Sunday, September 24, 2006


I just caught Katie Couric’s interview on 60 Minutes with Secretary of State, Dr. Condoleezza Rice. And what I can say? A lot.

I will begin with the reality. There’s no question: Condi’s one smart woman, and you’ve got to give her credit, like her or leave her. As an African-American woman, she never ceases to amaze me how the hell she navigates the GOP stratosphere, especially with the likes of Five Deferment Dick and Lunatic Rummy dwelling in the celestial realm. Especially since a large part of her party put up a stink in the House with renewing the Voting Rights Act in the spring. Especially since much of the right-wing talk radio echo chamber resounds with openly racist comments daily. And there’s no question that she along with likes of General Colin Powell are the GOP success stories of individuals who did not come from the best backgrounds and who truly pulled themselves up from their “bootstraps.”

Now let’s move to the deception. Did Dr. Rice have the right to talk with Couric about her childhood? Absolutely. Did Dr. Rice have the right to talk with Couric about the segregationist South during her childhood in Alabama? Absolutely. Did Dr. Rice have the right to comment on racism and its horrors? Absolutely. Absolutely. Absolutely. Should Dr. Rice have equated the racist-motivated bombings in the South in the 1960s with the “war on terror,” against which she and the Bush administration have waged real war, against which she and the Bush administration propagandize on a daily basis, against which she, George W. Bush, and the Republic Party use as a campaign tool? Probably not. But it worked; it was convincing; and as Frank Rich has noted in his new stunning book, it’s another narrative strand of The Greatest Story Ever Told. And how clever of them to air this effort on the season premiere of 60 Minutes.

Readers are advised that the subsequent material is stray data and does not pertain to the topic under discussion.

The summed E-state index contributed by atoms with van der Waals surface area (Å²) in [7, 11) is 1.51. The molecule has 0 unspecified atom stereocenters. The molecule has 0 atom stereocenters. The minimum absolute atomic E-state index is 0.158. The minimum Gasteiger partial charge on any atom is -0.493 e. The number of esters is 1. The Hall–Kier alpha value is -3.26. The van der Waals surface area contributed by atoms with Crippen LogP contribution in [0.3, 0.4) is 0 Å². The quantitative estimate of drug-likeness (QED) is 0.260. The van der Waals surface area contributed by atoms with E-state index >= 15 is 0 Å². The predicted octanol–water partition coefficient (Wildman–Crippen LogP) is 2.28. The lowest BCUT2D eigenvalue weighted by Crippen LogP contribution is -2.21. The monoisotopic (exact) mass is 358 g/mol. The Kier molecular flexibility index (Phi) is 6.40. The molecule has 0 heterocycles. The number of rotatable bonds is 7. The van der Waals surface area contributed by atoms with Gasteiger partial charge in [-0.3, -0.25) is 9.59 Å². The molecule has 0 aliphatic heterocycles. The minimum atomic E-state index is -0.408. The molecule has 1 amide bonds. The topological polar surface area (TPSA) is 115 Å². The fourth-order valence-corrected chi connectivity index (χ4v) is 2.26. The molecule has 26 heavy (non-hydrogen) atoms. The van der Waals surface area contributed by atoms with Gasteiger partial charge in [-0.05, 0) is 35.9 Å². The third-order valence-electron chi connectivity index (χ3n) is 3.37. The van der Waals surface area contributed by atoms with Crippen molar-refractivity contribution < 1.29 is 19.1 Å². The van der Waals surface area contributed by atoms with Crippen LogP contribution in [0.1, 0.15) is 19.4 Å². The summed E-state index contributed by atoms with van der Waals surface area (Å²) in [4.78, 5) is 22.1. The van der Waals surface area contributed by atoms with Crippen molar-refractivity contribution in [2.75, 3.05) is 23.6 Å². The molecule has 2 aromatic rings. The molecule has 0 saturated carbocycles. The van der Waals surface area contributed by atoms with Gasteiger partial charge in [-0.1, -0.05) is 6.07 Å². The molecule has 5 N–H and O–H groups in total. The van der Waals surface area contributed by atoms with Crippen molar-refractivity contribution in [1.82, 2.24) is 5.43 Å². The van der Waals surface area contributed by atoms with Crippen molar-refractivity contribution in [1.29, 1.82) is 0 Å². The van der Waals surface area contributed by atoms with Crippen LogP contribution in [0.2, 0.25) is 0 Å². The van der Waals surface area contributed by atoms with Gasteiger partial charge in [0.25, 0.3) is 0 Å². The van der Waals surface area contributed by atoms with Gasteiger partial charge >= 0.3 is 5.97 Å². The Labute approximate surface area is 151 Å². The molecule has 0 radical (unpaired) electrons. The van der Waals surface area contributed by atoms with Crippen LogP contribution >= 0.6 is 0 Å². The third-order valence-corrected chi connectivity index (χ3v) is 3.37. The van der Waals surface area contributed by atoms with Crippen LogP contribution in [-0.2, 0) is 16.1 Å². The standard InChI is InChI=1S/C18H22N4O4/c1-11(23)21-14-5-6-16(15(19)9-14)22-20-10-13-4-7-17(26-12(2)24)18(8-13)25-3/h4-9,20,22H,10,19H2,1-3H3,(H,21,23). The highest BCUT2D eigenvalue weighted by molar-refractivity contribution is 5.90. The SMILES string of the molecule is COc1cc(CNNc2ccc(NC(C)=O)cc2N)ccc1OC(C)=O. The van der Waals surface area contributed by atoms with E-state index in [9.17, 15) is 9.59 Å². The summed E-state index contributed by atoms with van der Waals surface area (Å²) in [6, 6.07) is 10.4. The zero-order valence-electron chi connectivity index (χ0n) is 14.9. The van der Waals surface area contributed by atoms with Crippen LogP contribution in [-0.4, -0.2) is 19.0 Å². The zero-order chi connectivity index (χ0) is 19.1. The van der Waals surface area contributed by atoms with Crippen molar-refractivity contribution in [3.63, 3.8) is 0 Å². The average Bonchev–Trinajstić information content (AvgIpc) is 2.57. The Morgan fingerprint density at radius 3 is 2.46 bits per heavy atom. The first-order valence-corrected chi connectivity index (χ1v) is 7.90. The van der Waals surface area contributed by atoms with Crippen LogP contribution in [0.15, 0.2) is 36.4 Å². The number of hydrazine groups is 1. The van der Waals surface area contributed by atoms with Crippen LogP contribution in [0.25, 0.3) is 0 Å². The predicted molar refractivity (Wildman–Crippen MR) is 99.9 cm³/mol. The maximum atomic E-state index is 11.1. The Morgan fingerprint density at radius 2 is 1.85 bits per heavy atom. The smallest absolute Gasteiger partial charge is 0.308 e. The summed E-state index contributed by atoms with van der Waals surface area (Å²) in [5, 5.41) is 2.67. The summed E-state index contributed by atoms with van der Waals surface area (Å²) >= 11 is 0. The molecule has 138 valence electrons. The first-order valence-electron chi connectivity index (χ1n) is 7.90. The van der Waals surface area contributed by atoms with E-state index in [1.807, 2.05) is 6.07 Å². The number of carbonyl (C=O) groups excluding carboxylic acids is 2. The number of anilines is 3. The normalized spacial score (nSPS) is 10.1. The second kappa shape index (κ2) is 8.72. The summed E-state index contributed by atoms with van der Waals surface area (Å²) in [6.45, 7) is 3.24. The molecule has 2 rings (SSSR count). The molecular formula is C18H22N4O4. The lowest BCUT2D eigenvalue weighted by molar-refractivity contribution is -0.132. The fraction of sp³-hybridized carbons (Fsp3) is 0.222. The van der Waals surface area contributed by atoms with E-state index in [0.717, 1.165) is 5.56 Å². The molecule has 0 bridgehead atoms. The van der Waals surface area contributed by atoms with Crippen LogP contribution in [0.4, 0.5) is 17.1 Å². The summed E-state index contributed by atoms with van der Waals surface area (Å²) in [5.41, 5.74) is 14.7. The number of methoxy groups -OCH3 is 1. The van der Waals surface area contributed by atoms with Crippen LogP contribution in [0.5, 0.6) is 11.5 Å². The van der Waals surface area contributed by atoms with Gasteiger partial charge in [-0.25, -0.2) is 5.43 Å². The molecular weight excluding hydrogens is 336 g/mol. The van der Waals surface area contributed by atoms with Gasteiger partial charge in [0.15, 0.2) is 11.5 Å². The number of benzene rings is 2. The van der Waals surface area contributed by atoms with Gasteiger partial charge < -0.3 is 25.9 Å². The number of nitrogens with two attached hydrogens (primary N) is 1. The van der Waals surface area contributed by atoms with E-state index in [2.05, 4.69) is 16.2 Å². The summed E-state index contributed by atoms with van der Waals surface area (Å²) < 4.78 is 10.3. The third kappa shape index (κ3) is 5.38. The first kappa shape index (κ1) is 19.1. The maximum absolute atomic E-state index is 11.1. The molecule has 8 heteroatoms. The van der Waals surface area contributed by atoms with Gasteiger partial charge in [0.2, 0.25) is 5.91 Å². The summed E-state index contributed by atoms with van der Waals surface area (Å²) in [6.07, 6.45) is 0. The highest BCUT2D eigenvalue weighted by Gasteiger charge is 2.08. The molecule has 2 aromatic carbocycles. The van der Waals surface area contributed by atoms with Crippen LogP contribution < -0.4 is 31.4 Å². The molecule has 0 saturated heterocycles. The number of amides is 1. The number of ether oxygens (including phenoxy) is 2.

Couric did her best. She was as pointed as she could be. But this interview was with a high-profile politician; in such cases all questions, editing, and sequencing were probably checked by Condi’s people ahead of time. In a few instances, like when Couric asked Dr. Rice about whether or not—wait minute, the story shifted a bit—she believed in Bush’s plan of spreading democracy in the Middle East, Couric became a little tough; but Couric was no where near as tough as Senator Barbara Boxer’s questioning of Condi during her confirmation hearings before the Senate Foreign Relations Committee in January ’05. Couric's pseudo moments of toughness were far and few between. The point is: Couric wasn’t certainly as tough as she should’ve been and it seemed that she may have been muzzled. That's because she seemed to be mesmerized by the ever brilliant Lady of Mass Deception, or at least Couric was told to look as if she were.

Condi was clearly allowed to pull the wool over everyone’s eyes in this interview. From claiming that she and the administration didn’t know about the scanty intelligence, pre-Invasion to Iraq to the claim that she “resents” it when people think that she—the “mushroom cloud” fear-mongerer—and the administration misled the country, Condi just made it all look as controlled and appealing as the gorgeous clothes she was wearing. Both the red and white dress suits looked great; you go, girl! My friends from Stanford tell me she’s one hell of a shopper. But let’s not forget, though, that although she’s brilliant and she has quite an inspiring life story, she’s one of the team. She was one of the team when the neo-conservative establishment was mobilizing in the late 90s to put together a foreign policy strategy for their established candidate, Chimpy Bush; she’s been part of the team and her dividends have paid off as she was (it’s uncertain if she still is) on the board of directors at Exxon Mobile; she was part of the team when she sold the war to the American people; and she’s been part of the team that has shifted the focus away from the now-proven-false justification of weapons of mass destruction to “freedom’s on the march”—nation building and “spreading” investment opportunities—better known as capitalism.

I don’t have a problem with Condi personally, and I unequivocally believe that she’s very good at her job: deceiving. Perhaps this is why talk show personality Randi Rhodes claims that every time Condi lies, that gap between her teeth widens ever so more. Well, Randi, it seems to me that those shiny fangs have been capped, and for good reason.

1 comment:

Amy said...

Let's talk about...

I think Condi is good for W.'s image problem. Today, the Yahoo home page is concerned with "Does Condi date?" I mean, could you picture the same type of response for Rummy or Darth Cheney after a 60 minutes interview? Both Couric and Condi are in the current business of reshaping their images (Couric for herself and Condi for her boss). And what better opportunity than a girls chat (love the picture Sean) when we can hear about the personal life of the Secretary of State? Why choose Condi? Look around... she's the only marketable member of his team. The piano playing girl next door... whatever...